Grace to you!
Yesterday, we introduced the concept of actual grace as a unique function of God’s favor enabling us to be enlightened and inspired to act Godly in given situations. Those actions produce good results. They are salutary since flowing from God’s favors.
Imagine being one of the listeners, if not disciples, of Jesus and hearing him speak these words: “Not everyone who says to me, ‘Lord, Lord,’ will enter the Kingdom of heaven, but only the one who does the will of my Father in heaven” (Matthew 7:21).
Calling Jesus Lord is already an acknowledgement of an aspect of his identity. As Saint Paul said: “No one can say Jesus is Lord” except by the power of the Holy Spirit (I Corinthians 12:3). Yet in another place, Scripture (James 2:19) suggests even the demons believe in God as one.
My spiritual reading of this takes me back to the function of actual grace in our life as believers. Actual grace acts on our intellect, specifically our mind, and our free will; some (following the tradition of Saint Thomas Aquinas) suggest it also acts on our sensitive faculties. To our mind, it illumines to know with the light of God. To our free will, it inspires to love and choose, as God wills for us. These two combined results to acting holily, and the actions by themselves are good.
When the prophecy of Hosea (4:6) describes the danger of ignorance (“My people are perishing for lack of knowledge”), it could be applied to the reality of poor knowledge leading to poor action. The Lord said, to whom much is given much is expected.
One of my favorite saints, Catherine of Siena, once wrote: “One who knows more, loves more.” (The Dialogue, trans. Suzanne Noffke, The Classics of Western Spirituality; New York and Mahwah: Paulist Press, 1980), p. 126).
Imagine what happens when you get to know your spouse, your friend or even your colleague at the work place better. Maybe the person acts in a way that used to upset you. Then you paid attention and realized he or she had a past that must have caused great harm to his or her disposition. Often, we tend to be more empathetic and loving towards that person. That knowledge has influenced your disposition and love of the person.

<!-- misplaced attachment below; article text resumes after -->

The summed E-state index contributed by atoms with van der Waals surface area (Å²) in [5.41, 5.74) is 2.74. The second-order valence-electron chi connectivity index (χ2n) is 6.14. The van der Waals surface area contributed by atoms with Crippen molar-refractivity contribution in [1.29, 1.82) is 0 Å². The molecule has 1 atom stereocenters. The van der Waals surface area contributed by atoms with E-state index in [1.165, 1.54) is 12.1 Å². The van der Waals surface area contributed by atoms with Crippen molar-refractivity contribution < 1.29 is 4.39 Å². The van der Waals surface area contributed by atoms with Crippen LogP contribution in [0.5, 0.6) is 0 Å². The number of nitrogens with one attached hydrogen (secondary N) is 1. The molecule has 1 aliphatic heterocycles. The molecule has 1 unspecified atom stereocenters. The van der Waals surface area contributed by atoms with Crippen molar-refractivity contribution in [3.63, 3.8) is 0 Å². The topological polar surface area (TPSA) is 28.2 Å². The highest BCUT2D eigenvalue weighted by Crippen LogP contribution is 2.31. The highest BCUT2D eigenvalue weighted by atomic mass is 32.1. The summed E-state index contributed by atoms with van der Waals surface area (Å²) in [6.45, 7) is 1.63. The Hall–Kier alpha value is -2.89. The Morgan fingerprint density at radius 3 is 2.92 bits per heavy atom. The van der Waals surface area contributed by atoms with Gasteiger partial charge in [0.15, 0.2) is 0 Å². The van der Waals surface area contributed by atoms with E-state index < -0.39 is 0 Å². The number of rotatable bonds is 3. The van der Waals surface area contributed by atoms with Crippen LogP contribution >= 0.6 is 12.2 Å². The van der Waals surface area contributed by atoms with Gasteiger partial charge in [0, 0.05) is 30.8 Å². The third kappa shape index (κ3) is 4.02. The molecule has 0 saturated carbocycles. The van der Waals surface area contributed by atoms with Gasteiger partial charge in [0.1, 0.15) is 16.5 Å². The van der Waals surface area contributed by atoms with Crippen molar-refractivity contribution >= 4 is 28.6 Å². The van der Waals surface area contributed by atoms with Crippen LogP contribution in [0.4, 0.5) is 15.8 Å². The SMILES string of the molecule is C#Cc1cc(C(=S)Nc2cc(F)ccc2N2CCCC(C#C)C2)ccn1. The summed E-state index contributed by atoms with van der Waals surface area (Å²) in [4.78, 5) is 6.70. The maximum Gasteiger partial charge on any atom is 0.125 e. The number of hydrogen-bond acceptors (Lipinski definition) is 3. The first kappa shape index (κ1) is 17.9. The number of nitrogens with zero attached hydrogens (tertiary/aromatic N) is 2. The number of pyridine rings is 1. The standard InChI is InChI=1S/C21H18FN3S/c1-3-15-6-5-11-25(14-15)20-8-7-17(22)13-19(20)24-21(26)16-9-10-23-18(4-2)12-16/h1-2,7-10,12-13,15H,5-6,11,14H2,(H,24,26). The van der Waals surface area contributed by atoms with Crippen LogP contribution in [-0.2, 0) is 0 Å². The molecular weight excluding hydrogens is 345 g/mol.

A more positive example could be to hear from a third party how someone whom you don’t seem to like has consistently spoken well and lovingly of you. You realized the person truly loves you. Doesn’t that knowledge often impact the way you relate with the person?
I have used common, banal examples to describe the profound grace of knowing and loving. Regarding doing the will of God, the impact of actual grace is so huge in the soul that we can love as with God’s love, and act as God inspires. Such grace-acts, which could be called faith working through charity, or simply works of charity, really place us in the home of peace and life—salvation.
On this Day 5 of Advent, we may like to examine how our faith-life has been? Does it produce fruit of righteousness as the Lord expects?
God love you. God bless you.
Fr. Maurice Emelu
Fr. Maurice Emelu, Ph.D.
Father Maurice provides a daily blog of reflections based on the bible readings of the day from the Catholic liturgical calendar. You will find these reflections helpful for your spiritual growth, inspiration and developing your own thoughts. It may also be helpful for ministers in preparing their sermons for liturgical celebrations.